The Institute for Colored Youth and the Berean School were important to the Black community because so few white industrial schools were available to Blacks. A 1912 survey lists seven schools available to Blacks, but these were open on a limited basis only. Each school had but two or three Blacks in attendance, with Temple University offering but one separate all-Black class. Although the courses in these schools appear at first glance to be exten­sive, it must be remembered that many of these classes had no Blacks attending.



The experiences of Coppin and Anderson were indicative of the struggle nineteenth-century Blacks had in pursuing industrial education in a private setting. Whites in urban centers were hesitant about providing industrial training for Blacks lest it lead to conflict with white workers. A prejudiced society reinforced these fears. The continued denial by whites of Black demands for industrial education is most clearly demonstrated in the events taking place in the public schools. For despite the demand for industrial education by Blacks, public-school authorities refused to offer industrial education for Blacks throughout the nine­teenth century.

Reflective of the lack of interest by public-school authorities in industrial training for Blacks was the refusal to change the curriculum at the Forten Public School. The school was opened for Blacks in 1828 and for sixty­-three years served the Sixth and Lombard Street Black community. During this span of time little consideration was given by school authorities to improving the training for children attending the school or for special programs in the community.

However, as the population of the neighborhood changed (Blacks moved westward on Lombard Street into the Seventh Ward and Jewish immigrants moved in), the Forten School changed also. Miss Anna Hallowell, member of the Board of Education, recommended that the “Black only” admission requirement be removed and that the Forten School be temporarily closed in February 1891. Sub­sequently. the Black children were transferred to the Pine and Quince Streets School and Forten classes discontinued. Renovation and remodeling followed and six months later the James Forten Elementary Manual Training School opened under the former principal of the House of Refuge, Hannah A. Fox. The school followed the same course of instruction as other elementary schools but offered a manual-training program in addition to the regular elemen­tary studies.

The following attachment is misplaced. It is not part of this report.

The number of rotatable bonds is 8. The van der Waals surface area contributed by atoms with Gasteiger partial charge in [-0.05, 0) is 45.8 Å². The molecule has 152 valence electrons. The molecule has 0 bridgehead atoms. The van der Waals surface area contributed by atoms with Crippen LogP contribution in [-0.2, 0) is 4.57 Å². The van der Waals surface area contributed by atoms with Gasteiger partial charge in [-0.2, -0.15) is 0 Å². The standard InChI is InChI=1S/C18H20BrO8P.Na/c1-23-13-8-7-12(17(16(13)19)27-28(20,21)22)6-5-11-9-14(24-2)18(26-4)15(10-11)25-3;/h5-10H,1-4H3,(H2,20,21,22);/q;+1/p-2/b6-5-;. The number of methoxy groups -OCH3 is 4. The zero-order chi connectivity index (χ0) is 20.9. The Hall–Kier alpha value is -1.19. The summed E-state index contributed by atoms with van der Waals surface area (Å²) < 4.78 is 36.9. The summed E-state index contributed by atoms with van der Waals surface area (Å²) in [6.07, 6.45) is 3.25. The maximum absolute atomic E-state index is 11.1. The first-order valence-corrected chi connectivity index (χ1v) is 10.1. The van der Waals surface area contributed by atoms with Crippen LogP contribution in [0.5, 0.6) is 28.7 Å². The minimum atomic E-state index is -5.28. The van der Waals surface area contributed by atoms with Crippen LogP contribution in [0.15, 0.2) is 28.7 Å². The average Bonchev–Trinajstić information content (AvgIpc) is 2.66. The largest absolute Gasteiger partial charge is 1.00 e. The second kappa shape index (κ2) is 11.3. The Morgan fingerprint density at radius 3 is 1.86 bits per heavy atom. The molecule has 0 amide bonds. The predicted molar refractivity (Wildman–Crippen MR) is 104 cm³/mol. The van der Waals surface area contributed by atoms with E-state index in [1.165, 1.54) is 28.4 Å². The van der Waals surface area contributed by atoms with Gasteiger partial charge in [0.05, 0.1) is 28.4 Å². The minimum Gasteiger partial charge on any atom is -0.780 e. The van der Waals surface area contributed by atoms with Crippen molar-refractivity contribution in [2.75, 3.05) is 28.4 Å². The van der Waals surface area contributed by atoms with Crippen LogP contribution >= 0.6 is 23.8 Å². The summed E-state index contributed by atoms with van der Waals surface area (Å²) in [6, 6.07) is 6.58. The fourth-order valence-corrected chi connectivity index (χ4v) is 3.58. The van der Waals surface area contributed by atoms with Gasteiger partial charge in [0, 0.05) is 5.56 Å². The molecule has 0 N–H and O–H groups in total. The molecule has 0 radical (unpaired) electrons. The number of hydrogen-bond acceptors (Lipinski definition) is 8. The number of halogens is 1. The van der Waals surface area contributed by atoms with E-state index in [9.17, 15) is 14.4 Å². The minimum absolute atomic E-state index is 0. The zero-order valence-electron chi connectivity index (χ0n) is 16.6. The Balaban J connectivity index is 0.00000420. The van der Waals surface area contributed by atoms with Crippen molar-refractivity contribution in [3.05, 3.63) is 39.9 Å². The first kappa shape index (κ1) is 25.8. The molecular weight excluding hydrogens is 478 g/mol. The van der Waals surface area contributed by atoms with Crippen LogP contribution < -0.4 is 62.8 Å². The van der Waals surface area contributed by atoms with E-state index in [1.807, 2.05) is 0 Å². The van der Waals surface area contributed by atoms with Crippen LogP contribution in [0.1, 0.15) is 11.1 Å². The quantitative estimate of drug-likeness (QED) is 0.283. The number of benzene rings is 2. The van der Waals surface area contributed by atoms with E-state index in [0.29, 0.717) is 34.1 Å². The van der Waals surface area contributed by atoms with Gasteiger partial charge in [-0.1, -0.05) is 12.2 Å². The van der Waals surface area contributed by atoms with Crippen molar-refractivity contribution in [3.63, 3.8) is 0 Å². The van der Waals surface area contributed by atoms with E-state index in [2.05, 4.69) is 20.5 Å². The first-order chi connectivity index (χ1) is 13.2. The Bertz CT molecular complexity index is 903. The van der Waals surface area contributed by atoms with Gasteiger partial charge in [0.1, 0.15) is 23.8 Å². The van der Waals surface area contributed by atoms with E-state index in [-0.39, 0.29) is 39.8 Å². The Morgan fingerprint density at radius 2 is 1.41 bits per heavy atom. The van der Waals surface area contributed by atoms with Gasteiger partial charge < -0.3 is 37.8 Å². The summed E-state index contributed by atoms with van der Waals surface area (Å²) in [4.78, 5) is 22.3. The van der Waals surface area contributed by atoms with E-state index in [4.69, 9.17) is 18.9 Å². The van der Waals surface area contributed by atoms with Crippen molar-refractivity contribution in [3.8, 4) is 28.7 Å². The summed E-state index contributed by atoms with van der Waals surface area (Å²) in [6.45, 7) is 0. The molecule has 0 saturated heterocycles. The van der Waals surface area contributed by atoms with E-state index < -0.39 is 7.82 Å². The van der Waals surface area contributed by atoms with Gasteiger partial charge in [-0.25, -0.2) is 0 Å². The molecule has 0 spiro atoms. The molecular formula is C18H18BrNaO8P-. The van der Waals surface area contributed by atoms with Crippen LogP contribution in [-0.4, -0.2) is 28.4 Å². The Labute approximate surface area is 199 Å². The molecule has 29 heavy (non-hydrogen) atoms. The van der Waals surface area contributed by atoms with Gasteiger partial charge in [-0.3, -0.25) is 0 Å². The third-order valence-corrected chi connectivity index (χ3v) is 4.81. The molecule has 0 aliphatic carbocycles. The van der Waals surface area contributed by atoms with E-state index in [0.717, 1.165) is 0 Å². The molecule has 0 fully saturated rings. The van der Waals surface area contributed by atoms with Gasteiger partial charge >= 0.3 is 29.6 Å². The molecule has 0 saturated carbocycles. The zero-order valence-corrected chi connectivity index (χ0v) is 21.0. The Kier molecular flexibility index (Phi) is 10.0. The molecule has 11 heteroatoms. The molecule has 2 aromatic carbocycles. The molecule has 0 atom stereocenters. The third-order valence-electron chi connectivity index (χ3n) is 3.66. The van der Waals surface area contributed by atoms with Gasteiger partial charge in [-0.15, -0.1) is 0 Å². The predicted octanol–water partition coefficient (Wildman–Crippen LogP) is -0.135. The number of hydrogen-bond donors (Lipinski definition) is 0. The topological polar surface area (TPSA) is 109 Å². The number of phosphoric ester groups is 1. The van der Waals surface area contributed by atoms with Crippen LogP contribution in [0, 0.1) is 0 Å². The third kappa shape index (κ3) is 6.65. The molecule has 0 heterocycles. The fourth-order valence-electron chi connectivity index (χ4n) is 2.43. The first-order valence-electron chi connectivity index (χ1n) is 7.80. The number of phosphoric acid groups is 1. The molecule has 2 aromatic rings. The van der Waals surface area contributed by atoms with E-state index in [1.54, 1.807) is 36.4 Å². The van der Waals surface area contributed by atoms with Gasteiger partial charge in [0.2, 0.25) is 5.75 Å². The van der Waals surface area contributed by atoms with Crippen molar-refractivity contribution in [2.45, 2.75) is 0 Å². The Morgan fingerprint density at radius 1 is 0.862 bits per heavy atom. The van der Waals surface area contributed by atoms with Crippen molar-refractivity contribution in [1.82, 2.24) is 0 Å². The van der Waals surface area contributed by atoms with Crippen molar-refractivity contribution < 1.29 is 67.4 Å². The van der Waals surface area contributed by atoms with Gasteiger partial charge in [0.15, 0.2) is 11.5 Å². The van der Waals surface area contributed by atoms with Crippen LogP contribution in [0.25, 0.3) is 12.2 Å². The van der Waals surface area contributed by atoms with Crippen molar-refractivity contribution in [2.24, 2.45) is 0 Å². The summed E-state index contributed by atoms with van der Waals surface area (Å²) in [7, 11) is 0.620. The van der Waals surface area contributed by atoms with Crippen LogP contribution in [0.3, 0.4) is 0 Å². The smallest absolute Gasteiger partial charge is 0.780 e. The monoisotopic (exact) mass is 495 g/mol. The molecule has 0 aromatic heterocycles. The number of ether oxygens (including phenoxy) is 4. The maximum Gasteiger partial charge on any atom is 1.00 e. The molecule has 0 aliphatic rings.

The anti-Jewish feeling in the Black community mili­tated against parents encouraging their children to attend the immigrant-dominated Forten Manual Training School. The new immigrant with his strange customs, foreign language, and different religious practices was a radical departure from the largely Protestant, English-speaking Black population.

Given these circumstances Black pupils increasingly transferred out of Forten never to return. By the end of the first year Black enrollment at the newly renovated school dipped to less than twenty-five per cent of the total school population. By the turn of the century the Forten school was primarily a school for the children of the immediate community – namely Jewish immigrants. “Miss Hallowell’s Experiment,” as it was then called, was “taking the children of immigrants, many of them from wretched and deprived homes, and … instilling in their young minds valuable lessons of industry and patriotism, and teaching them habits of neatness, accuracy, truth and honesty.” Why was it that this newly established great “mission among the poor children” excluded Blacks?

As Blacks moved westward along Lombard Street to avoid the Jewish immigrant, certain school populations shifted from white to black. First were the Ramsey School (1851-1911) at Quince and Pine streets and the Catto School ( 1867-1896) on Lombard near Broad Street. However, these schools taught rudimentary subjects with no courses offered in industrial training. It was not until 1910 that the Thomas Durham School (1910-present) opened on 16th and Lombard Street “as a combined grammar and primary school for boys and girls, with the addition of elementary manual training”; that in­struction was offered to Blacks in trades for boys and dressmaking-millinery for girls. The school soon became a “social center to care for the colored children of the city.” Offering evening classes in manual training, recre­ation programs after school and in the evening, an active Home and School Association meeting twice weekly, and Black evening Civic Clubs, the Board of Education had permitted the first Black industrial-training school in Philadelphia to be opened to the community.